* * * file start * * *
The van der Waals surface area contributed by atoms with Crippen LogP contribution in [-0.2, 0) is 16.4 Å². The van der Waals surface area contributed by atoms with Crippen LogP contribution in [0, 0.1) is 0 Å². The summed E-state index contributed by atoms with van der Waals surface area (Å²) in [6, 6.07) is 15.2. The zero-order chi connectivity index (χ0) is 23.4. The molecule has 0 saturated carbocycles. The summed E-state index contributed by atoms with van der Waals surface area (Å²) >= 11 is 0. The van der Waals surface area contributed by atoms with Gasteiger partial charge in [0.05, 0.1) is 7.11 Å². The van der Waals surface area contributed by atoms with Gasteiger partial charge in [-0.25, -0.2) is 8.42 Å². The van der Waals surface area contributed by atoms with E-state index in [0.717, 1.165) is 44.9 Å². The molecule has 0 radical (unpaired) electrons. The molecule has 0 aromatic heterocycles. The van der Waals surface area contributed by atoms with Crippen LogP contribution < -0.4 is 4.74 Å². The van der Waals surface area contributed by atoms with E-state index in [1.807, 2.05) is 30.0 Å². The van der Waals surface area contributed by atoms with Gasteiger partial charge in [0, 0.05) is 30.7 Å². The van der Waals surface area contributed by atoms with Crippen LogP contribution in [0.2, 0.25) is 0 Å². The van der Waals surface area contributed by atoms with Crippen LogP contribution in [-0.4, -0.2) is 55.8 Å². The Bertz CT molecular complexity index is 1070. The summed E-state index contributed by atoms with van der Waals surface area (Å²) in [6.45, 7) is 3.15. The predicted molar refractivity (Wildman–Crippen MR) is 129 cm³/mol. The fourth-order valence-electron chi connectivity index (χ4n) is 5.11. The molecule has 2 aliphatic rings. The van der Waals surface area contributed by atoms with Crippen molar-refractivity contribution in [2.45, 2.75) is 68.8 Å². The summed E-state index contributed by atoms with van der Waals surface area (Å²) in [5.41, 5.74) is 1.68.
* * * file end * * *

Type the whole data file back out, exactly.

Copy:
The van der Waals surface area contributed by atoms with Crippen LogP contribution in [-0.2, 0) is 16.4 Å². The van der Waals surface area contributed by atoms with Crippen LogP contribution in [0, 0.1) is 0 Å². The summed E-state index contributed by atoms with van der Waals surface area (Å²) in [6, 6.07) is 15.2. The zero-order chi connectivity index (χ0) is 23.4. The molecule has 0 saturated carbocycles. The summed E-state index contributed by atoms with van der Waals surface area (Å²) >= 11 is 0. The van der Waals surface area contributed by atoms with Gasteiger partial charge in [0.05, 0.1) is 7.11 Å². The van der Waals surface area contributed by atoms with Gasteiger partial charge in [-0.25, -0.2) is 8.42 Å². The van der Waals surface area contributed by atoms with E-state index in [0.717, 1.165) is 44.9 Å². The molecule has 0 radical (unpaired) electrons. The molecule has 0 aromatic heterocycles. The van der Waals surface area contributed by atoms with Crippen LogP contribution < -0.4 is 4.74 Å². The van der Waals surface area contributed by atoms with E-state index in [1.807, 2.05) is 30.0 Å². The van der Waals surface area contributed by atoms with Gasteiger partial charge in [0, 0.05) is 30.7 Å². The van der Waals surface area contributed by atoms with Crippen LogP contribution in [0.2, 0.25) is 0 Å². The van der Waals surface area contributed by atoms with Crippen LogP contribution in [-0.4, -0.2) is 55.8 Å². The Bertz CT molecular complexity index is 1070. The summed E-state index contributed by atoms with van der Waals surface area (Å²) in [6.45, 7) is 3.15. The predicted molar refractivity (Wildman–Crippen MR) is 129 cm³/mol. The fourth-order valence-electron chi connectivity index (χ4n) is 5.11. The molecule has 2 aliphatic rings. The van der Waals surface area contributed by atoms with Crippen molar-refractivity contribution in [2.45, 2.75) is 68.8 Å². The summed E-state index contributed by atoms with van der Waals surface area (Å²) in [5.41, 5.74) is 1.68.